The Internal Auditor carries out internal audit of the Company. The Internal Audit process is designed to review the adequacy of internal control and checks in the system and covers all significant areas of the Companys operations.

The Company has an Audit Committee, the details of which have been provided in the Report on Corporate Governance. The Audit Committee reviews audit reports submitted by the Internal Auditors.


The net profit before tax stood at ?51.96 Lakhs (previous year loss of ?294.91 Lakhs). The detailed performance is given in the Financial Results of the Directors Report.


Details of significant changes (i.e. change of 25% or more as compared to the immediately previous financial year) in key financial ratios, along with detailed explanations are given below:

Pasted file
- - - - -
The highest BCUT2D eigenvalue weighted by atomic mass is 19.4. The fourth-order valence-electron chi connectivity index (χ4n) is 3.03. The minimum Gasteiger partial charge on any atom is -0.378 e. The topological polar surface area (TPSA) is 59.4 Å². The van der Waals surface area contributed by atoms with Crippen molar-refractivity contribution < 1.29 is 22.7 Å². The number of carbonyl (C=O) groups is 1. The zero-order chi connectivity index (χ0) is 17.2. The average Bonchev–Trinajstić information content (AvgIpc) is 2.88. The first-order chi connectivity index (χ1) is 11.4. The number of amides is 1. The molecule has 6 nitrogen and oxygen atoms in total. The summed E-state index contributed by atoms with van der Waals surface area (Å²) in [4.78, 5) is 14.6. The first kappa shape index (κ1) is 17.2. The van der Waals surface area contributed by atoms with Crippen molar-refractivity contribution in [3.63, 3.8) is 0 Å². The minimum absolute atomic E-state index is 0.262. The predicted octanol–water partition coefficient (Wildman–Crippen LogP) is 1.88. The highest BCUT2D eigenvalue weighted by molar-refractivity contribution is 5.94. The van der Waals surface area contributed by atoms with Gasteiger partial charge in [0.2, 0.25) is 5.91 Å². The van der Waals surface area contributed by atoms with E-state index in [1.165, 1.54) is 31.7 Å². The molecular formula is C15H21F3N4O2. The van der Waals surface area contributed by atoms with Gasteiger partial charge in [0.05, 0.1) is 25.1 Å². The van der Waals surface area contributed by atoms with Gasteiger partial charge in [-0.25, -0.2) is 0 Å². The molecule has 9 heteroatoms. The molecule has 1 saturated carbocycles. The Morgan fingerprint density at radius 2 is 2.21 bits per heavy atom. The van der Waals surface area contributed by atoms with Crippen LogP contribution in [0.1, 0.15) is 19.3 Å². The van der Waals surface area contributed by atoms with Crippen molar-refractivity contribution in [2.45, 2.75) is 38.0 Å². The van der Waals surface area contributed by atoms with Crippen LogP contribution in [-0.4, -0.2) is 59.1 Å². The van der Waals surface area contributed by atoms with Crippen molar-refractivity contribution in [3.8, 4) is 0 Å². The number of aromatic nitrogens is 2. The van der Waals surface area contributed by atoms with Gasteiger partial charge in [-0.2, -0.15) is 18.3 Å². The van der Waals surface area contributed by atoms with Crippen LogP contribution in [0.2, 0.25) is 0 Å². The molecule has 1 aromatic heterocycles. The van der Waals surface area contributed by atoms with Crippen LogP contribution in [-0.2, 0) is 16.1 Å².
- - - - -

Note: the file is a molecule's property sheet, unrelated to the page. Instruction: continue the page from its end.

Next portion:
Sl. No.






Debtors Turnover



Not significant


Inventory Turnover



Not significant


Interest Coverage Ratio



Not significant


Current Ratio



Not significant

Sl. No.






Debt Equity Ratio



Not significant


Operating Profit Margin (%)



Not significant


Net Profit Margin (%)



The significant changes in net profit margin & return on net worth has been recorded due to decrease in earnings on account of reduction in operating & other income.


Return on Net worth (%)




As on March 31, 2023, there were 27 permanent employees on the rolls of the Company. The Company regards its human resources as the most valuable assets. The Company strives to provide a fair, empowered and merit-based workplace with scope for continuous learning, enriching competencies among employees and accelerating corporate growth. During the year under review, the Company did not witness any kind of adverse development on the human resource front. The Company has always aimed towards attracting and retaining talent in its various functions.